I’ll certainly not be the first person to point out the quite fleshy, thick cultivation of language and imagery in your poems; it’s like an explosion in theatre set! It has about it the opulence of 19th century poetry, and latterly some of the visionary female poets of the 20th century such as Plath and Tonks. Have these been influences?

Janette: An explosion in a theatre set, oh my that sounds dangerous Will! But no you are right, not the first, not the last undoubtedly either. The problem with the opulent 19th century Romantics is that the language obviously doesn’t reflect our generation- it’s almost as if we fear the giddiness and the spices, birdcages and dreams, or nakedness towards landscape; now we prefer the sterility and safety of science, the neatly programmed uniform of technology, the glass, the steel, things that make sense rather than make you swoon.  So unless we pull their poetry apart academically at the seams it is difficult to get a gist of what they are saying, to feel what they feel, despite the beauty in which they say it. The scientific rationalization of nature was what they sought to oppose, but their heady delve into universal qualms like love and death have been known to make me drool. The trick for me was in introducing simplicity to the density of my language, if anything to give the reader a breather and pause from the hypnotic images. Plath is always an influence as she is one of the best; most female writers today caught up in the confessional can learn so much from her personal plight, and the way that she depicts it through her selection of language and poetic technique. There is a post-Plathean generation that continues to emanate the female struggle with writing; jealousy, suffering, and juggling motherhood, concepts that are central to what it is to be a woman. Writers like Sexton, Rich, and Plath propagate what it means to not shy away from telling the truth, they encourage us to embrace our femininity and show us that catharses can be an authentic source of our aesthetic experience. Tonks on the other hand, never pulled me in, or made me believe in anything.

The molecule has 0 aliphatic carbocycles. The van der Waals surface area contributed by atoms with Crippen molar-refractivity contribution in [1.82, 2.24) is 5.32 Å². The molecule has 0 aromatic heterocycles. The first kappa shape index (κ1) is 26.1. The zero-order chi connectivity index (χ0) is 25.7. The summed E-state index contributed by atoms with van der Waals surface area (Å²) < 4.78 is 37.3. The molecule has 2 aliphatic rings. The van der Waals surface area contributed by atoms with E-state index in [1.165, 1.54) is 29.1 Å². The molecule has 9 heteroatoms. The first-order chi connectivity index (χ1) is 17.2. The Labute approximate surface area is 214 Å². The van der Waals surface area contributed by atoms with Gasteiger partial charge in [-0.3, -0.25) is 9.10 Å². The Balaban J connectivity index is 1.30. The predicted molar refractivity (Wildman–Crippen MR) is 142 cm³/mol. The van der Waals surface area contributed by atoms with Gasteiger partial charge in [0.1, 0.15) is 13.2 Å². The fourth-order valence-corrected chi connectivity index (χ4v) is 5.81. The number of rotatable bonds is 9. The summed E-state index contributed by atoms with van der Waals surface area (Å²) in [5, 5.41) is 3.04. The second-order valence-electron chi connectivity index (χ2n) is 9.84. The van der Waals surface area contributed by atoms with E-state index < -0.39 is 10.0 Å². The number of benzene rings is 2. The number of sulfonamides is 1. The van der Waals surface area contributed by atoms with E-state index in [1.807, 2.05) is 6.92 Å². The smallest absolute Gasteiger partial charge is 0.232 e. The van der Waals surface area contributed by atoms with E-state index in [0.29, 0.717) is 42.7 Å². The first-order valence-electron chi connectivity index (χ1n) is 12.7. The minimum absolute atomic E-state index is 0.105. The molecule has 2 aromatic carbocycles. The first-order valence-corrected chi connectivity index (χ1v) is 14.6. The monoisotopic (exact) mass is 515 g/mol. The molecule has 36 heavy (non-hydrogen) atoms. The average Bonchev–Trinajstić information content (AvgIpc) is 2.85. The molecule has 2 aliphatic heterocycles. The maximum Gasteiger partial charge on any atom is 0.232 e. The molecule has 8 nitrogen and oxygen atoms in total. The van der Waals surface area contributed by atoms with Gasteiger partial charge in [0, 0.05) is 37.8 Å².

You’re an openly queer writer. What does queer mean to you and do you think there is a queer subtext to your writing?

Janette: ‘Queer’ means something peculiar or suspicious in character to me, I think I would rather identify as a lesbian writer. Sexuality is very important when it comes to the type of confessional poetry that I write, it would be impossible to disguise it, so yes I am open, but it is naturally exposed and I am not political about it.  But I do know that as a young lesbian writer desperate to relate, I struggled to find good modern poetry, if any at all, written by women about women in a romantic fashion.  The latest LGBT anthology I was featured in last year  alongside Carol Ann Duffy, Jackie Kay et al called ‘Out There’ published by Freight Books is a good place to start for anyone still searching.

For a while you worked at the Scottish National Gallery of Art, where you developed an interest in ekphrastic poetry, and you’ve since written many excellent examples (particularly ‘The Procuress’ which is based on a Vermeer painting). What makes for a good ekphrastic poem?